Ford’s new electric truck is a good thing. But the idea it’s going to crush Tesla is delusional

Ford’s new electric truck is a good thing. But the idea it’s going to crush Tesla is delusional

Last week, Ford Motor Co. debuted its Ford Lightning, an F-150 pickup truck that is all-electric. Many people went bananas. Now, they said, we’ll really see EVs take-off because we’ve got an automobile manufacturer that knows how to build a truck that looks like a truck, not that goofy futuristic Tesla Cybertruck.

Before I go farther, this is not about Elon Musk, certainly no paean to him. Heaven knows he’s deeply controversial, and holds to many views I find abhorrent, including but not limited to anti-unionism, COVID denial, and a brand of devil-take-the-hindmost libertarianism. This is about what Tesla engineers are putting on the road. How much credit Musk personally deserves or doesn’t for his company kickstarting EVs while the legacy carmakers still actively opposed them depends on your point of view. But much of the kind of talk I have seen or read in the wake of Ford’s announcement has been ridiculously anti-Tesla and pro Ford, even going so far as to say the F-150e will kill Tesla because the CyberTruck is—to recount a common description seen in the post-Lightning announcement—a “joke.” 

Plus there’s a lot of the usual talk about the “Tesla cult.” 

In fact, a goodly portion of F-150 lovers are just as cultish as the most avid Tesla fanatic. Listening to all the thank-god-the-F150-actually-looks-like-a-truck talk is akin to listening to people around 1925 saying of a newer car design oh-how-terrible-it-doesn’t-look-like-a-buggy. 

Personally, I don’t care what people drive or what it looks like, as long as it doesn’t emit greenhouse gases and other pollution. And as long as we move quickly to ensure that the batteries of all these EVs get recharged with renewable energy. Ford, Tesla, VW, Geely, Volvo. Makes no difference to me.  Different strokes for different folks, I say, as long as no pistons are included. Government policies that spur the EV revolution should accommodate those different strokes. 

My own car is a 2008 Prius with 77,000 miles, and it still runs great and was barely adding many miles each year even before the pandemic. At my age, I won’t ever be buying another car. And, for the record, I don’t own any stock in any EV or other car company. Nevertheless, I hope these companies quickly inundate the vehicle market with electrics because we must shut off the hydrocarbon spigot as quickly as possible. Which means simultaneously accelerating the nation’s switch away from fossil fuels with the briskness that those EV companies tout for their car’s 0-60mph stats. The climate crisis demands nothing less. (Which, of course, is not to say that EVs and a fully renewable grid are the whole answer to that crisis.)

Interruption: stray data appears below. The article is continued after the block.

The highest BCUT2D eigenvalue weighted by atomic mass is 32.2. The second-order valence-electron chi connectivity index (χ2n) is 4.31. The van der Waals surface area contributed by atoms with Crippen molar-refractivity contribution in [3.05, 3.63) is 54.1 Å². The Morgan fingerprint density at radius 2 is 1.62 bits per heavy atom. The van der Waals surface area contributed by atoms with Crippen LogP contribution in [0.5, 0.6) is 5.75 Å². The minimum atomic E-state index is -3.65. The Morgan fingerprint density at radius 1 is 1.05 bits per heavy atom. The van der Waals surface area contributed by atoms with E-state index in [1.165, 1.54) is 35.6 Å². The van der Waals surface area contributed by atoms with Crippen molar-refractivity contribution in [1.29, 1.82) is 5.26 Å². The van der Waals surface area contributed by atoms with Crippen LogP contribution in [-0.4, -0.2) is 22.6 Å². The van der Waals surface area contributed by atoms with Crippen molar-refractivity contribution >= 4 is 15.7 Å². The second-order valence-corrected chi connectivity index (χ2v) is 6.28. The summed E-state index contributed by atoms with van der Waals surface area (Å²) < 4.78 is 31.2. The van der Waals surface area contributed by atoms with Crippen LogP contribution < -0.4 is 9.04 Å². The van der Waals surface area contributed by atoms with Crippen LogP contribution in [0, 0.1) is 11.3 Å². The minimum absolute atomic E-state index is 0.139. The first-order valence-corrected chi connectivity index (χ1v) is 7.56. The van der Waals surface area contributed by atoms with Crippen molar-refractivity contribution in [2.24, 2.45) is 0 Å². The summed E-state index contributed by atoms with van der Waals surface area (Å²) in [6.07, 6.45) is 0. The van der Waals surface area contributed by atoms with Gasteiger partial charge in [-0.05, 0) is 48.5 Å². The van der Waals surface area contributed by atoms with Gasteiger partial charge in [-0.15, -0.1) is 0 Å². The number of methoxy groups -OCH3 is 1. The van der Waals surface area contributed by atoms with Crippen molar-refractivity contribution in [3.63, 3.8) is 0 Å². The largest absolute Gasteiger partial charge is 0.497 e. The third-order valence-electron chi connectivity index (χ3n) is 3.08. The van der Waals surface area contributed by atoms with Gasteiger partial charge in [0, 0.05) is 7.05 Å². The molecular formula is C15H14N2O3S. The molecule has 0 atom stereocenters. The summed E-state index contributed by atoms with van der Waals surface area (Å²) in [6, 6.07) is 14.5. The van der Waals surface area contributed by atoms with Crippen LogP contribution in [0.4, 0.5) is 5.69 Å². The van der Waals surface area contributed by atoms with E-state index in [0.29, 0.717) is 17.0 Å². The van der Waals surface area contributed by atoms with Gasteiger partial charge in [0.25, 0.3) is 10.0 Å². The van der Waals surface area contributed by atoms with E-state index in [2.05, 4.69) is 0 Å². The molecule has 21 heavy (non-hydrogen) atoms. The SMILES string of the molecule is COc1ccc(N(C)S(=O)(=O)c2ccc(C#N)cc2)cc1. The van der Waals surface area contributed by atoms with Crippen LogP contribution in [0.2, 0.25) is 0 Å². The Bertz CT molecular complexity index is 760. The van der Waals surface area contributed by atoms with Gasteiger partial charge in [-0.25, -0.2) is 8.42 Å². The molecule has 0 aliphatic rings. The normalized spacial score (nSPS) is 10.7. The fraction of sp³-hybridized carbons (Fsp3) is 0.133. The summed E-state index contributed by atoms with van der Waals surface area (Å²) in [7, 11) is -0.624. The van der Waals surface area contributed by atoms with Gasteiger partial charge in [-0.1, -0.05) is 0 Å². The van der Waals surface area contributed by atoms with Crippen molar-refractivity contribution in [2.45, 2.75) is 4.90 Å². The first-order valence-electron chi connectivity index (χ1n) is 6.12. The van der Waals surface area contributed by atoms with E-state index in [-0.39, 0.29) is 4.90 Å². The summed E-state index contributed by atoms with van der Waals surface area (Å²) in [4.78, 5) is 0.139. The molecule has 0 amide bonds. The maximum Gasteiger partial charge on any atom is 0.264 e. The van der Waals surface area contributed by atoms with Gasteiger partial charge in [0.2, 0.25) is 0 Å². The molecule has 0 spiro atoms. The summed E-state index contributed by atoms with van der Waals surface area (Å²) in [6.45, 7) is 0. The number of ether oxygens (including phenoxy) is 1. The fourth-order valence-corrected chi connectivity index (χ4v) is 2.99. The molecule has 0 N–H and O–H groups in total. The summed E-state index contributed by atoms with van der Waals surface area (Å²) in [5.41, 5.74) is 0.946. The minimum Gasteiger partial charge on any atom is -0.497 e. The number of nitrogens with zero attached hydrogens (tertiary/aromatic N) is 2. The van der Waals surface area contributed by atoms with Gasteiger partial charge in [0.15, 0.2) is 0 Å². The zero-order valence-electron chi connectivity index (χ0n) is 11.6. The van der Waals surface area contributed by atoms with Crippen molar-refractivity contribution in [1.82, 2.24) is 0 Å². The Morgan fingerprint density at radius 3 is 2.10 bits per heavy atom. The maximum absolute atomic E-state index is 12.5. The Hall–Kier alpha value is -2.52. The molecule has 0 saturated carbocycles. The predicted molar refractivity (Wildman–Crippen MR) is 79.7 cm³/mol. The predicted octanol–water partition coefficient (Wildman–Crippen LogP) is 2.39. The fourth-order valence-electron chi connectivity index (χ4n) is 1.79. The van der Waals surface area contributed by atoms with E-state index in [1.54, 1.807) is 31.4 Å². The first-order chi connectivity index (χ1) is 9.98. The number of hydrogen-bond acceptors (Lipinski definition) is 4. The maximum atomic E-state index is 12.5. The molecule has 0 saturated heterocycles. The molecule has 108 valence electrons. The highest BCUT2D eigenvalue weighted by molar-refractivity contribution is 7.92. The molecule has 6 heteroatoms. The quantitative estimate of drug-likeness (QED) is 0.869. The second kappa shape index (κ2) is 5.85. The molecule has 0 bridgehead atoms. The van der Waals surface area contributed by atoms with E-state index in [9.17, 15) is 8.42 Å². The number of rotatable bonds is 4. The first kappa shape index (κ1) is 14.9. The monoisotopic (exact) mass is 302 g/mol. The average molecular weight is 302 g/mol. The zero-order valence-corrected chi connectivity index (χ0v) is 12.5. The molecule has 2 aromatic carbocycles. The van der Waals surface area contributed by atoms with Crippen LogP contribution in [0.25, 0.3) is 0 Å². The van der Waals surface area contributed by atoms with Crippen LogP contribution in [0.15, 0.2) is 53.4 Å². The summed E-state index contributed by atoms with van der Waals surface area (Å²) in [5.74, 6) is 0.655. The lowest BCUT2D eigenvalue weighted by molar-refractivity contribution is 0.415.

Since they’ve finally ended their years of resistance, we should applaud Ford’s and GM’s move toward building nothing except EVs in the near future. But the avalanche of people who seem to think those companies are going to eat Tesla’s lunch are wagering that it—the only American- or European-based carmaker on a trajectory to sell one million EVs THIS year—is going to fold now that the Big Boys have arrived. The supposed wisdom is that Tesla will be crushed because the foot-dragging legacy automakers are getting revved up about something they didn’t even want to do in the first place but have no choice now if they are going to survive. Frankly, it’s this view of dominance, not the CyberTruck, that is the joke.

By this time in 2023, two years from now, Ford MAYBE will have made 200,000 electric Mustangs and F-150s combined (and I’m being generous). In those same two years Tesla will have made perhaps 2.5 million or—given how its factories are going up—3 million of its various models, averaging 1.5 million annually over TWO years. How long do you suppose it will be before Ford  is making even one million EVs annually? Likewise GM? Ford won’t be making its own batteries until 2025. That will  constrain production because outside battery makers are already running at maximum production. 

I’m far from agreeing with what some Tesla fans are sneering, that Ford will go bankrupt. But with their late start, both Ford and GM have got a ton of catching up to do not only with Tesla but also with Chinese EV makers. Otherwise they will come up in conversation 30 years from now as rarely as Studebaker does today.


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